[Update: Two unidentified men attacked her yesterday and she is now admitted to a local hospital with injuries on her forehead, arms and legs.We hope she recovers soon.]
22-year-old Jharna Joshi, a BBA student from Ahmedabad conducted a secret operation on her own and rescued 111 child labourers working in one of the biggest ceramic factories in Morbi, Gujarat on Friday.
Such an operation reveals how the people from the government turn their blind eye to such matters of importance.
Among the 111 children whom Jharna rescued, 100 were girls, reported Times Of India.
According to officials, this is the biggest ever child rescue operation ever to haven taken place in Saurashtra region, where there are a lot of industry clusters like ceramic, gold, imitation jewellery, brass etc.
Jharna told The Times of India that she had started to suspect something suspicious when she saw that children were being transported in buses when she went to visit her cousin in Morbi.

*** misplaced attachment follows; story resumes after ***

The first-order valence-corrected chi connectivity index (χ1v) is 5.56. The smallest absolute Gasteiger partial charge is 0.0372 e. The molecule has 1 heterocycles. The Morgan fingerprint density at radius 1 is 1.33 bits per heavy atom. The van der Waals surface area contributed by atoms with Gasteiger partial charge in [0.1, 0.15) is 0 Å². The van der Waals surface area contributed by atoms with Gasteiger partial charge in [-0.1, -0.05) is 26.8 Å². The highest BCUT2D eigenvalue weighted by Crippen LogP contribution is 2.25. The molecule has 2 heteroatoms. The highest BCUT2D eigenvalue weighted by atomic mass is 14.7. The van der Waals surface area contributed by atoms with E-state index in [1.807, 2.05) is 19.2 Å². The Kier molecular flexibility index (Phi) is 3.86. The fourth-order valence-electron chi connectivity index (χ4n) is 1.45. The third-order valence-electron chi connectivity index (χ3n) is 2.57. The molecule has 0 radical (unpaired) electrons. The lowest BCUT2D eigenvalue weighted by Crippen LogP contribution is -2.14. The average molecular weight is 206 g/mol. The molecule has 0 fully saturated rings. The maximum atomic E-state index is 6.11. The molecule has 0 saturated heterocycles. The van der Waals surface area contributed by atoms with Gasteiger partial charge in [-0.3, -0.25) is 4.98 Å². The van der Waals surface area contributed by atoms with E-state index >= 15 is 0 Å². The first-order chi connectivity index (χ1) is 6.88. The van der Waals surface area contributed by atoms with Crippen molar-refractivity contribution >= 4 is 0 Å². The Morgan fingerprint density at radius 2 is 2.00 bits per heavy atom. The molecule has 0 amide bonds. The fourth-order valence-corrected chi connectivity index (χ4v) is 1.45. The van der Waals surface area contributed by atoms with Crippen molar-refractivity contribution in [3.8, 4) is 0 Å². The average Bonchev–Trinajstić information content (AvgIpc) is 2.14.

A curious Jharna followed these buses and found that they were being taken to a factory.
Understanding the situation, Jharna decided to apply for a job in the factory to find out more about the children. She was offered the work of pasting and designing cups and saucers. After working there for 15 days, she found that most of the children were below 18, and forced to work in difficult and hostile conditions.
The children had to work from 8 am to 6 pm and were not allowed to go outside. Many had to work in high-temperature areas like furnaces without any food or water.
Seeing this, Jharna approached the concerned departments but did not get any response. Finally, she wrote to the office of Chief Minister and visited Gandhinagar.
Under CM’s directive, officials from police department, labour department, social defence, employment department, factory inspector and child protection officer jointly raided the unit and rescued the children from the factory.
The Logical Indian salutes Jharna for her bravery and for conducting such a risky operation. The entire credit goes to her. But a big question remains in front of us, it’s that why a 22-year-old girl had to conduct this operation? Shouldn’t it be the government’s responsibility to look into these matters seriously.